It's been very humid for days. Not particularly hot, but muggy. Everything feels damp and sticky: the salt refuses to pour, I never really feel dry after a shower, and my t-shirt sticks wetly to me after just one lap around the neighborhood with Rosie, even though it's only 9 AM. Now I expect that kind of humidity in July and August, but at the end of September it's a bit unusual.
When the humidity became rain -- lots of rain -- it wasn't a great surprise. However, folks in Letcher County do wish that the timing had been a little different. This week and especially this weekend are our annual Mountain Heritage Festival, with booths, crafts, food, carnival rides, and a parade. It all still happened, even the parade, rain notwithstanding.
The college always gets a booth in the center of the festival, and faculty volunteer time to sit in it, to give out information on the college, greet old students returning for a visit home, and welcome potential new students. My stint was from 11 AM to 2 PM today. I always volunteer to work during the parade; unlike many of my colleagues I have no children or grandchildren, nieces or nephews to watch for in the parade.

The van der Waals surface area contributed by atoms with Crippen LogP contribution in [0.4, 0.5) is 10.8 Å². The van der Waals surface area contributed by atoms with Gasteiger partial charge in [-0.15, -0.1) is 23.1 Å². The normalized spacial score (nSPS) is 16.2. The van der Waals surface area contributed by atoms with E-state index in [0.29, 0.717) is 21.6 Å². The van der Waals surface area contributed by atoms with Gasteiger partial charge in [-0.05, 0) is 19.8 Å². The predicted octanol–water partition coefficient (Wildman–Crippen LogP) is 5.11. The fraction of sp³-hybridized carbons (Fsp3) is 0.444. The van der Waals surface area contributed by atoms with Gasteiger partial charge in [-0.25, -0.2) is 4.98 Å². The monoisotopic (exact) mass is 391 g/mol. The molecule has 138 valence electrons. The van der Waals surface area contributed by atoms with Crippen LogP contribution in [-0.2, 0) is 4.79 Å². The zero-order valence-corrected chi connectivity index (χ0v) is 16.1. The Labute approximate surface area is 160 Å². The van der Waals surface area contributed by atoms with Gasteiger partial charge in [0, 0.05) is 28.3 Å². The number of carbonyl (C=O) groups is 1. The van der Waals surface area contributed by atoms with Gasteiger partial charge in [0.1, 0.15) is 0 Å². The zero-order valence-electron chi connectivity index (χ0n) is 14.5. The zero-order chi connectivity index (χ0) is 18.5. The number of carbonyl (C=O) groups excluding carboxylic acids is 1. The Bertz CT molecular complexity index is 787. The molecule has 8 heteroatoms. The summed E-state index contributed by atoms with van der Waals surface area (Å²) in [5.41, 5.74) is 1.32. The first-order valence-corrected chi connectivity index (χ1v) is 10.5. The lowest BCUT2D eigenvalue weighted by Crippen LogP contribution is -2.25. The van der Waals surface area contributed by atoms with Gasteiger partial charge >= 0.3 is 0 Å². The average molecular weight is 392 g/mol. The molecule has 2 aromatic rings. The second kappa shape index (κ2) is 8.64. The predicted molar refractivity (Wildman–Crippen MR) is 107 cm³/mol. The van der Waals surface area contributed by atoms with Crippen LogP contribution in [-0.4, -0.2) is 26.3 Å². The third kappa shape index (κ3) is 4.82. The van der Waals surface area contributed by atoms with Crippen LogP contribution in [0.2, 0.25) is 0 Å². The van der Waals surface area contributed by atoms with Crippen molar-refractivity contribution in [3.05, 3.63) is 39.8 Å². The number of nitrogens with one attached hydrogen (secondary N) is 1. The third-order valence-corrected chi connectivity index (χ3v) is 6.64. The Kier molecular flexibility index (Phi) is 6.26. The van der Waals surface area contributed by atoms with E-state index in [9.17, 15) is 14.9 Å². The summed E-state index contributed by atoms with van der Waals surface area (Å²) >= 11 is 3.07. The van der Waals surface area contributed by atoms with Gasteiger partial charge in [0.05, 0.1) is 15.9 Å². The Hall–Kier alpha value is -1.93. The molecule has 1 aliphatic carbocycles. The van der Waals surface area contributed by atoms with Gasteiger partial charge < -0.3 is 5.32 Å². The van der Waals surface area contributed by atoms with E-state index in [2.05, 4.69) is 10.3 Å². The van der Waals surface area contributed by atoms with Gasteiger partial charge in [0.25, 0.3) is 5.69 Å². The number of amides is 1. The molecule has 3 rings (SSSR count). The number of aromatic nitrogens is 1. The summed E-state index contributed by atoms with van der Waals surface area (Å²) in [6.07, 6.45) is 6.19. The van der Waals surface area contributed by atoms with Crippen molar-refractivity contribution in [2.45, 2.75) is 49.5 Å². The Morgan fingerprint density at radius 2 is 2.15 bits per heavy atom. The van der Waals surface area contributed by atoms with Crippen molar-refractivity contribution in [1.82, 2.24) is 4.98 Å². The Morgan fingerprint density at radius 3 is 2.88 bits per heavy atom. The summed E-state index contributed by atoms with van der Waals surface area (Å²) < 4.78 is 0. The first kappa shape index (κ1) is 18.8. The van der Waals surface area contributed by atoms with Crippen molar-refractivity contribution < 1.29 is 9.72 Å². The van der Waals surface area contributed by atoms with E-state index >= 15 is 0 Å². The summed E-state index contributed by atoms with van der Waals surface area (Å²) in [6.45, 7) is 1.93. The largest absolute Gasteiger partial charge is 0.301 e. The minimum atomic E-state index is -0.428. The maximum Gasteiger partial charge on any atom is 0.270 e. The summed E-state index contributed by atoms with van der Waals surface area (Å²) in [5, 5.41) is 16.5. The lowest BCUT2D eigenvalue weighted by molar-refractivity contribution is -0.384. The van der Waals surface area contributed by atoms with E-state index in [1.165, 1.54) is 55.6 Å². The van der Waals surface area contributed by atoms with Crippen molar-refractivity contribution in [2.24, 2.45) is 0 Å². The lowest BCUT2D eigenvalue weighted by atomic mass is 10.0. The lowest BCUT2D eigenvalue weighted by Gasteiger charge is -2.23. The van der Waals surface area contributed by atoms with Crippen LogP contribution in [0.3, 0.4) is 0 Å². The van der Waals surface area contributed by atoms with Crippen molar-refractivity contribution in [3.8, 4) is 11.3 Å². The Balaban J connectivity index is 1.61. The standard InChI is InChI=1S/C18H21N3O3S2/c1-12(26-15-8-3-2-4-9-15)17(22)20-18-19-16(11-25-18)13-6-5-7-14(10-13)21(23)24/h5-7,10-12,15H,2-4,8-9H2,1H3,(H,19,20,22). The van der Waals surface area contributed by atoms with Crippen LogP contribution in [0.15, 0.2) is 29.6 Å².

The rain never really let up the whole time. A small river of water was streaming from the bank above the booths, and ran right through ours, emptying into a huge mud puddle right in front of our table. But people gamely ploughed right on through.
My friend Madeline shared the shift with me. When we weren't conversing with the folks passing by, we had plenty of time to chat. There's not much time for conversation at school. We're either preparing for class, rushing to class, in class, or working with students from our classes. So even though my office is right next to Madeline's, we rarely have the opportunity to just talk about ourselves and life. Today, we discovered that we were in graduate school, at the University of Kentucky, in education, with offices and classes in the same building at in the same years (1975-1976). Comparing notes, we learned that there were a half dozen people that we knew in common, so surely we must have encountered each other. Yet we don't remember each other. I'm glad our paths recrossed to give us another chance.